Medbox is working to adapt the machines for recreational users. They could dispense everything from weed in pill bottles to marijuana-infused foods, lotions or lollipops.
Washington state is still working out rules for implementing the new marijuana law and has until the end of the year to do so.
First recreational marijuana club closed
Category: News | Posted on Wed, January, 2nd 2013 by THCFinder
The nation’s first known recreational marijuana club has already closed its doors after a dispute with its landlord.
Paul Lovato, owner of the White Horse Inn in the southern Colorado town of Del Norte, said he wanted to be first in the country to open a marijuana club, according to the Associated Press. He beat another pot club owner in Denver by a few hours.
Lovato had the keys to his the building that would house the White Horse Inn on Monday, but his lease didn't start until Tuesday, reported the Denver Post. The owner said that when his landlord saw the publicity about his club, he canceled the lease before it took effect.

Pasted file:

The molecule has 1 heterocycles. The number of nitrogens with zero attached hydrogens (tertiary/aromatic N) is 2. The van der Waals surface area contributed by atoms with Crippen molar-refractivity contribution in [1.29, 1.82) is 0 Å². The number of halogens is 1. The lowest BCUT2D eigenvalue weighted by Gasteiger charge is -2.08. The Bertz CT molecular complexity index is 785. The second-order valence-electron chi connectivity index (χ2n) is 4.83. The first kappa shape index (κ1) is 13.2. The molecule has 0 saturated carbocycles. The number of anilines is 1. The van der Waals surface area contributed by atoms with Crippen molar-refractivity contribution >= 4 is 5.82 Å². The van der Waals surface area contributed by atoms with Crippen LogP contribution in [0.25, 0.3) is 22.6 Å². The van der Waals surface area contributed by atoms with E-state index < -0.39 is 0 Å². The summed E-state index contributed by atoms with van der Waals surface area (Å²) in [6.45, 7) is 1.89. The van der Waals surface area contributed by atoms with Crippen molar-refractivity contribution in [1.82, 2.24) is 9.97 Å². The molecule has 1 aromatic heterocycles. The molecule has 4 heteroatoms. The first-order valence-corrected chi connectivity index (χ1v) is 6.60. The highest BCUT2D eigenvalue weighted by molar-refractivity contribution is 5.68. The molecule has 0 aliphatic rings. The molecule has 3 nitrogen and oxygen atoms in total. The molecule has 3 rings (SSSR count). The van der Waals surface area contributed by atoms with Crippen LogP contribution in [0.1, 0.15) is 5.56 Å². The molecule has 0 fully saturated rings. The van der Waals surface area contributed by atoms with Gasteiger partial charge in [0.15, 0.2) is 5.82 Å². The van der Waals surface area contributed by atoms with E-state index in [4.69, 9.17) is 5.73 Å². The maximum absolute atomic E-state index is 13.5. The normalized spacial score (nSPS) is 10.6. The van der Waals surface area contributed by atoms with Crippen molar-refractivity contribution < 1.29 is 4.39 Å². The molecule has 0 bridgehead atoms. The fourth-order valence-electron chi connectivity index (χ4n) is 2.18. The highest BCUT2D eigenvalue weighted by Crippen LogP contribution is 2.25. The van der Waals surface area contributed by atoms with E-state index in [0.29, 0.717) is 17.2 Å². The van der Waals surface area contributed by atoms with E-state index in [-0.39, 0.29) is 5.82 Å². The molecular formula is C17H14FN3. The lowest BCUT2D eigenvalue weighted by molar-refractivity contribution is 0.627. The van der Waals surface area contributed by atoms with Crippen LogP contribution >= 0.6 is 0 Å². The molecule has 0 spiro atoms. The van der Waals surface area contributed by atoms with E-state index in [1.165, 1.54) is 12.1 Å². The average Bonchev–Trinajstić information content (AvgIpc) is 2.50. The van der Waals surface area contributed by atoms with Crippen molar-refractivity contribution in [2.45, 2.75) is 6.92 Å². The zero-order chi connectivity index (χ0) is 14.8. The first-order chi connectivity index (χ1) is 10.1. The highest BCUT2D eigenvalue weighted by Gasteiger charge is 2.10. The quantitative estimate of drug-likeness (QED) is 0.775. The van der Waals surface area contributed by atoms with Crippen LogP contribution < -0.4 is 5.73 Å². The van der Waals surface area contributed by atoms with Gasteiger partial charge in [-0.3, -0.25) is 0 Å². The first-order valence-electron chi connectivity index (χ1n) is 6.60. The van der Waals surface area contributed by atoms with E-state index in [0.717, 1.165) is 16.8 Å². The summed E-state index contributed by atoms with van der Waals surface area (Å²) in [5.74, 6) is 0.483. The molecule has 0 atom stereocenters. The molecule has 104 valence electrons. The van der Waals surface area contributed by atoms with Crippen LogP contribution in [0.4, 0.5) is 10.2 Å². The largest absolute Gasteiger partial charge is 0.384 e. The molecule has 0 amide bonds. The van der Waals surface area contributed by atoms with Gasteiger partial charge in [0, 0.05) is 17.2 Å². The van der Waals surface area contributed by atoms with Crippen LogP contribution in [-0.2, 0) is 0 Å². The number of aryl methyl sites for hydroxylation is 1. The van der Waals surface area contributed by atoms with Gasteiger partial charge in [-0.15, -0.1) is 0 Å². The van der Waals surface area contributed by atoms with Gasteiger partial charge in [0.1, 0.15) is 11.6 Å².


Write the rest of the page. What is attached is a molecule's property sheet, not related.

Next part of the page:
"By opening early I kind of screwed myself out of my building," Lovato said Tuesday.
Category: News | Posted on Wed, January, 2nd 2013 by THCFinder
Now that recreational marijuana is legal in Colorado, residents are in a bit of a jam: They can't legally buy marijuana in the state, but they can legally grow up to six plants in their homes. But what if you don't have a green thumb? Well, that's where THC University comes in -- Colorado's first professional marijuana cultivation training program.
Talk about higher education.
The weed school is the brainchild of 24-year-old Matt Jones who will hold classes at Denver's Auraria Campus teaching how to properly grow marijuana from their homes -- and starting February 9th, THCU's classes will be in session.
"I think a lot of people just think you plant a seed, and let it go," Jones told 9News, but said that the process is much more involved than that. "You don't know all the time, where it came from, what exactly you're getting and where it came from. So this is a great way for you to be able to choose, I want my plants to be soil, I want it to be hydro, I want it to be organic.
Here's how THC University describes their mission on their website: